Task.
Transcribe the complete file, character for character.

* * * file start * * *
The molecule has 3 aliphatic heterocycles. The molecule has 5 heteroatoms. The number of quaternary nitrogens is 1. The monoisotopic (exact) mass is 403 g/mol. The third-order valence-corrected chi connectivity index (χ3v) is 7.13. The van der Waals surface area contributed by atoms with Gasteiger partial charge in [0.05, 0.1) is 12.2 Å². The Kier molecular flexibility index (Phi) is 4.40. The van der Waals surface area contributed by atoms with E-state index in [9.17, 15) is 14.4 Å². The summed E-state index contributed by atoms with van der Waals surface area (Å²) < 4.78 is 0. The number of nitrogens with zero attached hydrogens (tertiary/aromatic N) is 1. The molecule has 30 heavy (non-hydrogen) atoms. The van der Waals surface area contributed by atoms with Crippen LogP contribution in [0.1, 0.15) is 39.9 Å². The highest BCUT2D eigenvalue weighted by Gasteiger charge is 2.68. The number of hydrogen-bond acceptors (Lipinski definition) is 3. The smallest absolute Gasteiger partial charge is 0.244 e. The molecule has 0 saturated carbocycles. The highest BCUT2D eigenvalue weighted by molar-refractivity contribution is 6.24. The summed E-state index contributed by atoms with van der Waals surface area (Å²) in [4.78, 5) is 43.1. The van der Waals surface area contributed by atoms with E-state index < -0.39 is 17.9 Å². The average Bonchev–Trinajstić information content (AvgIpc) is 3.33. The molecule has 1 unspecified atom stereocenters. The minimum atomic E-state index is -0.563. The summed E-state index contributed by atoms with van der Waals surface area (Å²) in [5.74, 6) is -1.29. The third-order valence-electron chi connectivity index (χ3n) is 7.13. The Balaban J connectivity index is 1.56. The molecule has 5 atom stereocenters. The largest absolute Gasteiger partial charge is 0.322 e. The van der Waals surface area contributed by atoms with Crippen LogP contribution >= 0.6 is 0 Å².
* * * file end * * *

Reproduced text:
The molecule has 3 aliphatic heterocycles. The molecule has 5 heteroatoms. The number of quaternary nitrogens is 1. The monoisotopic (exact) mass is 403 g/mol. The third-order valence-corrected chi connectivity index (χ3v) is 7.13. The van der Waals surface area contributed by atoms with Gasteiger partial charge in [0.05, 0.1) is 12.2 Å². The Kier molecular flexibility index (Phi) is 4.40. The van der Waals surface area contributed by atoms with E-state index in [9.17, 15) is 14.4 Å². The summed E-state index contributed by atoms with van der Waals surface area (Å²) < 4.78 is 0. The number of nitrogens with zero attached hydrogens (tertiary/aromatic N) is 1. The molecule has 30 heavy (non-hydrogen) atoms. The van der Waals surface area contributed by atoms with Crippen LogP contribution in [0.1, 0.15) is 39.9 Å². The highest BCUT2D eigenvalue weighted by Gasteiger charge is 2.68. The number of hydrogen-bond acceptors (Lipinski definition) is 3. The smallest absolute Gasteiger partial charge is 0.244 e. The molecule has 0 saturated carbocycles. The highest BCUT2D eigenvalue weighted by molar-refractivity contribution is 6.24. The summed E-state index contributed by atoms with van der Waals surface area (Å²) in [4.78, 5) is 43.1. The van der Waals surface area contributed by atoms with E-state index < -0.39 is 17.9 Å². The average Bonchev–Trinajstić information content (AvgIpc) is 3.33. The molecule has 1 unspecified atom stereocenters. The minimum atomic E-state index is -0.563. The summed E-state index contributed by atoms with van der Waals surface area (Å²) in [5.74, 6) is -1.29. The third-order valence-electron chi connectivity index (χ3n) is 7.13. The Balaban J connectivity index is 1.56. The molecule has 5 atom stereocenters. The largest absolute Gasteiger partial charge is 0.322 e. The van der Waals surface area contributed by atoms with Crippen LogP contribution >= 0.6 is 0 Å².